Understanding the cell proliferation and cancer relationship


Whether you have a basic or intimate understanding of what cancer can do to the human body, you’ve likely heard that it has to do with an uncontrolled growth of cells in various organs. Those outside the medical community may not understand that this process is cell proliferation. When it occurs normally, it is a typical part of bodily function. However, with the advent of cancer, more and more effort is going into cell proliferation and measuring it. This takes place in hopes of finding out what causes a normal process to steer into such a harmful course.

The Role of Cell Proliferation

Every single tissue or organ in the body is comprised of cells, but what you may not know is exactly how many. On average, these cell populations can total more than 1014 (100 000 000 000 000). To give you a further idea, 1012 (1 000 000 000 000) are shed over each day. To replenish this total and keep the body working, we need new cells. This is where cell proliferation comes in.

New cells are designed to replenish old cells, but the body tightly regulates this to make sure you get the proper amount. The end result is that the amount of the cells in the body should stay unchanged. This is done via the cell cycle. The cell cycle is a tightly ordered series of events that requires passage through several phases, known as checkpoints. These are controlled by the genes in our body. While this affects all the cells in our body, not all cells are alike. For example, skin and bone marrow cells proliferate throughout life, while bone and muscle cells stop proliferating in adulthood. The average cell stays in a non-proliferating state until it receives a signal. Where the issue of cancer begins is when cells begin to ignore signals the body provides.

How Things Can Go Awry

We hear many different things that lead to increased levels of cancer, but at the core, what truly causes it are mutations in the cells. According to research findings, most cancer cells possess 60 or more mutations. What causes cancer to spread is that like all other cells, cancerous cells grow and divide, the process of proliferation. What makes them different is that signals from other cells, the type that normally would tell them to stop, get ignored. As a result, things become unbalanced, and we see the array of medical issues that accompany a cancer diagnosis.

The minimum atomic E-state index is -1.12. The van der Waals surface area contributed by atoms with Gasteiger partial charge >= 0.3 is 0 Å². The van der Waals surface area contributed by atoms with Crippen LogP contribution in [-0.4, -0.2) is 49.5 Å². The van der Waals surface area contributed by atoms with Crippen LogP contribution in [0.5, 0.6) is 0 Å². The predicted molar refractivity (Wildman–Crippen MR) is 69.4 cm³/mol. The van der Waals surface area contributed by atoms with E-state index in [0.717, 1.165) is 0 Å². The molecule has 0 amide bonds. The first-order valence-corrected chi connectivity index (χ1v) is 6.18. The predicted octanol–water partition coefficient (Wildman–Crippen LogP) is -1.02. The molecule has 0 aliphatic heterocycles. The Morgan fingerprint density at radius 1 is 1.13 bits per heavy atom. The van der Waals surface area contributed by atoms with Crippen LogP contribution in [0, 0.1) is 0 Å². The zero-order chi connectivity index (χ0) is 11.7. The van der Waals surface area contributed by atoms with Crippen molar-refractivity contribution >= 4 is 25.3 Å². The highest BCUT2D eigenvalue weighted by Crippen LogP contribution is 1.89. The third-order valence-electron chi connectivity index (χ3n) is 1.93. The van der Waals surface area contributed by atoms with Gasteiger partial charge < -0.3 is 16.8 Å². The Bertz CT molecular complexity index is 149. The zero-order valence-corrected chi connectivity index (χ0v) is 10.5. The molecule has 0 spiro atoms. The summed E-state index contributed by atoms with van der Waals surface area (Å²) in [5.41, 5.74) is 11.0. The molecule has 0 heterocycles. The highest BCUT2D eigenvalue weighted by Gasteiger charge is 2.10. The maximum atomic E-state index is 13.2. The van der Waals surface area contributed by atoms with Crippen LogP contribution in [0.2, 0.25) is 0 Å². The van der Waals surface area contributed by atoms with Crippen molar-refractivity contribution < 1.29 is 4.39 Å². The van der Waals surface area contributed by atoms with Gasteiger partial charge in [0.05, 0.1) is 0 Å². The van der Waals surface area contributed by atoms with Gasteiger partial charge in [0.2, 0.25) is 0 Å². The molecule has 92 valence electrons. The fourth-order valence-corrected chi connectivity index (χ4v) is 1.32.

We mentioned before that mutations are the cause for a cell becoming cancerous. What becomes harder is pinning down what mutations lead to what type of cancer. This is a major reason why the science of cell proliferation has become so important. In fact, some mutations specifically inactivate the genes responsible for inhibiting cell proliferation.

Using Our What Our Cells Teach Us For Future Benefit

As a result, we can potentially gain insight by looking at normal and abnormal cells to see how they change and proliferate. This is done through cell proliferation assays. These essential parts of stem cell and cancer cell pathway analysis generally fall in one of three categories. These are either based on synthesis (3H thymidine incorporation, BrdU), metabolic activity (Alamar blue, LDH) and ATP concentration (luciferase bioluminescence).

At this point, you’re likely wondering which of the three is the best cell proliferation assay option. Well, there is no perfect answer to that. In general, it’s going to depend on your cell types, as well as what your protocol is. For example, do you have single cells? If so, your best option may be measuring synthesis with BrdU labeling, then tagging it with a fluorescently labeled antibody. After that, use FACS (fluorescence-activated cell sorting) to examine each cell by flow. Most importantly, recognize that all three of these methods are common. As a result, reliability isn’t what you should worry about. It’s going to be a matter of knowing what your options are and what suits you best.

Cancer is the main reason that we focus on cell proliferation in medical science, whether it’s understanding what makes it work or working towards a potential cure. However, there are still many different aspects of it worth of investigation. For this reason, keeping an eye both on the process itself and the means we have to measure it are paramount.